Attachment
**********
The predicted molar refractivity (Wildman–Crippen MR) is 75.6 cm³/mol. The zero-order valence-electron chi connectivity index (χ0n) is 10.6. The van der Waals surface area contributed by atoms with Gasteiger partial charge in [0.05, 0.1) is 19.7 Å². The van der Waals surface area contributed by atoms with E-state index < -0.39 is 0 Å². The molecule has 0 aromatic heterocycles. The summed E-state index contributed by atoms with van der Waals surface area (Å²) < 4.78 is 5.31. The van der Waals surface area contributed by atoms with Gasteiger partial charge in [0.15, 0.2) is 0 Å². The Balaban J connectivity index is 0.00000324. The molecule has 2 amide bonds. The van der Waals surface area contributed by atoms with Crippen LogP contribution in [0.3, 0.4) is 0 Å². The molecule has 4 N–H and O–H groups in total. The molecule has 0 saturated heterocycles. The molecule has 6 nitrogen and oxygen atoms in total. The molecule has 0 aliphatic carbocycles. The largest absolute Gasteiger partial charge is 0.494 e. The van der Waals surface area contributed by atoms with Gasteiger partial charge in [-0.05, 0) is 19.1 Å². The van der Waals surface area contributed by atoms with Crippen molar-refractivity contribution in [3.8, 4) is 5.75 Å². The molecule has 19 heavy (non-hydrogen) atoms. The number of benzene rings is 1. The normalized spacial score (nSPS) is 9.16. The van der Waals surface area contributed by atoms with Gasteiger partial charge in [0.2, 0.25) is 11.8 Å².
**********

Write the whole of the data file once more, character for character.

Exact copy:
The predicted molar refractivity (Wildman–Crippen MR) is 75.6 cm³/mol. The zero-order valence-electron chi connectivity index (χ0n) is 10.6. The van der Waals surface area contributed by atoms with Gasteiger partial charge in [0.05, 0.1) is 19.7 Å². The van der Waals surface area contributed by atoms with E-state index < -0.39 is 0 Å². The molecule has 0 aromatic heterocycles. The summed E-state index contributed by atoms with van der Waals surface area (Å²) < 4.78 is 5.31. The van der Waals surface area contributed by atoms with Gasteiger partial charge in [0.15, 0.2) is 0 Å². The Balaban J connectivity index is 0.00000324. The molecule has 2 amide bonds. The van der Waals surface area contributed by atoms with Crippen LogP contribution in [0.3, 0.4) is 0 Å². The molecule has 4 N–H and O–H groups in total. The molecule has 0 saturated heterocycles. The molecule has 6 nitrogen and oxygen atoms in total. The molecule has 0 aliphatic carbocycles. The largest absolute Gasteiger partial charge is 0.494 e. The van der Waals surface area contributed by atoms with Gasteiger partial charge in [-0.05, 0) is 19.1 Å². The van der Waals surface area contributed by atoms with Crippen molar-refractivity contribution in [3.8, 4) is 5.75 Å². The molecule has 19 heavy (non-hydrogen) atoms. The number of benzene rings is 1. The normalized spacial score (nSPS) is 9.16. The van der Waals surface area contributed by atoms with Gasteiger partial charge in [0.2, 0.25) is 11.8 Å².